Date of Award

Spring 2011

Thesis Type

Open Access

Degree Name

Master of Liberal Studies


Dr. Charles Rock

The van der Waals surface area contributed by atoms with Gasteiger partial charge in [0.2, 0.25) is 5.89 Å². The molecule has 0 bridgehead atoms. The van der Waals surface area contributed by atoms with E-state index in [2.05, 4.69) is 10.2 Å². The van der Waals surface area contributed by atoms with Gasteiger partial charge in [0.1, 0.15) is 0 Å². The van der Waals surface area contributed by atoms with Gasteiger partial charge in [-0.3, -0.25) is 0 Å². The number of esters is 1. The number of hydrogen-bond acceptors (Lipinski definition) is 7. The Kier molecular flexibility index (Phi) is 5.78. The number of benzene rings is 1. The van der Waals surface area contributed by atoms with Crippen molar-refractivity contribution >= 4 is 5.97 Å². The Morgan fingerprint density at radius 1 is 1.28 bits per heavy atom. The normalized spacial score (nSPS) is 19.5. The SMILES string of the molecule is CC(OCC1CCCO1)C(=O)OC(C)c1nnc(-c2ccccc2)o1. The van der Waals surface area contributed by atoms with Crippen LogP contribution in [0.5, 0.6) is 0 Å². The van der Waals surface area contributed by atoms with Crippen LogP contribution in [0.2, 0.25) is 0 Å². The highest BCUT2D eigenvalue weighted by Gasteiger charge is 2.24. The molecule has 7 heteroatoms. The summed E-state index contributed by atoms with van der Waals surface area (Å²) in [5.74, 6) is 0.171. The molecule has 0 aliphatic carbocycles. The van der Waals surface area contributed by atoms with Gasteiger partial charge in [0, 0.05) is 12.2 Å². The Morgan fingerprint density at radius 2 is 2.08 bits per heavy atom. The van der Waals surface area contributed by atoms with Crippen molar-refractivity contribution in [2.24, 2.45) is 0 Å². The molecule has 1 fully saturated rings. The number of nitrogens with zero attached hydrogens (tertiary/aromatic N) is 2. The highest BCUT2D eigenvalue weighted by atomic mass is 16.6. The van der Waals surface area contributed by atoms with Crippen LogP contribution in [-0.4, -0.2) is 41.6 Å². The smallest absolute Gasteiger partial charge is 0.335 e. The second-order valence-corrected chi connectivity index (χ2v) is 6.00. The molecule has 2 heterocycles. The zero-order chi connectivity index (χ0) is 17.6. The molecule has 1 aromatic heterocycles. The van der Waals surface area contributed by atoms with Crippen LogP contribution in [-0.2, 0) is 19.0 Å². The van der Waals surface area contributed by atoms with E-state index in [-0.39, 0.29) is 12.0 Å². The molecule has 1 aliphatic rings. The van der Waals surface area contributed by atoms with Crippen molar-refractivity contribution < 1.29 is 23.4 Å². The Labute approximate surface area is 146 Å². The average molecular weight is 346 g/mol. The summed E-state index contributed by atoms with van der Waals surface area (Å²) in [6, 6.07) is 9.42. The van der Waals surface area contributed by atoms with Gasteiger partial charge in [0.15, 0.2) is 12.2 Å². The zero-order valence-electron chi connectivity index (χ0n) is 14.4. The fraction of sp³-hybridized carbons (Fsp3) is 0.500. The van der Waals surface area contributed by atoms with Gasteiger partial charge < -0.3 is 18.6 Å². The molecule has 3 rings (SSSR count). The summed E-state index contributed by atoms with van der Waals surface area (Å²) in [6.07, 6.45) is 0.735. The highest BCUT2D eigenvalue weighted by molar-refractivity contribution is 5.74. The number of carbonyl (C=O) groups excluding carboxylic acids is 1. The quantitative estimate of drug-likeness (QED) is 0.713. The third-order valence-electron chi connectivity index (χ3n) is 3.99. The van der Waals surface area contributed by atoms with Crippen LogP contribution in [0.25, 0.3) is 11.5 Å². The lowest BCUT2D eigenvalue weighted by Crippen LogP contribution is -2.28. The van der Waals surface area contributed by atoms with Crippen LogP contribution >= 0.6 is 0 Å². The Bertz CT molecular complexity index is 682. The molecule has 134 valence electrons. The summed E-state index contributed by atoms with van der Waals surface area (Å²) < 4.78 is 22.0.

Through an examination of John Calvin’s intentions in ending the prohibition on usury and the practical application of his teachings in sixteenth-century Geneva, and a consideration of the elements of poverty, social outcasts, and exploitation common to both Geneva and the modern world, it can be argued that the Reformer has much to offer of continued relevancy for those seeking to engage their contemporary world by finding alternatives that can help the financially disenfranchised. Calvin is often referred to as the “Father of Modern Interest,” and as such many people have directly blamed him for the exploitation associated with capitalism. This argument can be shown to be in direct opposition to the spirit of Calvin’s teachings. Common links between sixteenth-century Geneva and the modern world including the enduring presence of the poor, the refugee/migrant, and economically exploitative practices can be used to develop the idea of Calvin’s continued relevance. Because these elements persist, it is quite likely that Calvin still has something to contribute to the discussion of how to move towards a society in which solidarity is increased and each member of the global society is enfranchised. Through an examination of modern economic alternatives, it is possible to find traces of Calvin’s teachings and extrapolate where his interests might lie where he alive today. Because Calvin pursued the goal of making society a place of brotherhood and solidarity, striving to enfranchise all its members, regardless of their nationality or creed, his relevancy is lasting and important for those who today seek to find and use alternative approaches in order to better address the needs of modern society.